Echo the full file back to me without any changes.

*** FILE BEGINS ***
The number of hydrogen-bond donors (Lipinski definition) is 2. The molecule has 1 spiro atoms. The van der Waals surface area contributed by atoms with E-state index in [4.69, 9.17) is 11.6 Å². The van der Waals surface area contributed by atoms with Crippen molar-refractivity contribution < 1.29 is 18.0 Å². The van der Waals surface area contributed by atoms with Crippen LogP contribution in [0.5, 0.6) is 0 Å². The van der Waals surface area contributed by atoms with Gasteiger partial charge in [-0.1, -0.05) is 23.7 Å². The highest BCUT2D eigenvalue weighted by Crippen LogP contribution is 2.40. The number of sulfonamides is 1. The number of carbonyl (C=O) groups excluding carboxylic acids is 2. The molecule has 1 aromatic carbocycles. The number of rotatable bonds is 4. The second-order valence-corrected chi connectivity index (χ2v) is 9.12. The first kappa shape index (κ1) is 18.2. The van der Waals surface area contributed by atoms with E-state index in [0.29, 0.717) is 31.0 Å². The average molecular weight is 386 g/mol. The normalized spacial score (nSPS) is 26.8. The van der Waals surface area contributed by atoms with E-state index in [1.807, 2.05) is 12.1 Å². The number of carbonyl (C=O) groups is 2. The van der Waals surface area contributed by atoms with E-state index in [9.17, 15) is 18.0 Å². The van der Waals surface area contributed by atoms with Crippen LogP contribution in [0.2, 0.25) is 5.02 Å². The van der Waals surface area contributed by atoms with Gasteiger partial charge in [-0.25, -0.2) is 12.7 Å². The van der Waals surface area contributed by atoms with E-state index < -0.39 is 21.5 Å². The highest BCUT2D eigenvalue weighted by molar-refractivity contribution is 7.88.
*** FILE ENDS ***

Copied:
The number of hydrogen-bond donors (Lipinski definition) is 2. The molecule has 1 spiro atoms. The van der Waals surface area contributed by atoms with E-state index in [4.69, 9.17) is 11.6 Å². The van der Waals surface area contributed by atoms with Crippen molar-refractivity contribution < 1.29 is 18.0 Å². The van der Waals surface area contributed by atoms with Crippen LogP contribution in [0.5, 0.6) is 0 Å². The van der Waals surface area contributed by atoms with Gasteiger partial charge in [-0.1, -0.05) is 23.7 Å². The highest BCUT2D eigenvalue weighted by Crippen LogP contribution is 2.40. The number of sulfonamides is 1. The number of carbonyl (C=O) groups excluding carboxylic acids is 2. The molecule has 1 aromatic carbocycles. The number of rotatable bonds is 4. The second-order valence-corrected chi connectivity index (χ2v) is 9.12. The first kappa shape index (κ1) is 18.2. The van der Waals surface area contributed by atoms with E-state index in [0.29, 0.717) is 31.0 Å². The average molecular weight is 386 g/mol. The normalized spacial score (nSPS) is 26.8. The van der Waals surface area contributed by atoms with E-state index in [1.807, 2.05) is 12.1 Å². The number of carbonyl (C=O) groups is 2. The van der Waals surface area contributed by atoms with E-state index in [9.17, 15) is 18.0 Å². The van der Waals surface area contributed by atoms with Crippen LogP contribution in [0.2, 0.25) is 5.02 Å². The van der Waals surface area contributed by atoms with Gasteiger partial charge in [-0.25, -0.2) is 12.7 Å². The van der Waals surface area contributed by atoms with E-state index < -0.39 is 21.5 Å². The highest BCUT2D eigenvalue weighted by molar-refractivity contribution is 7.88.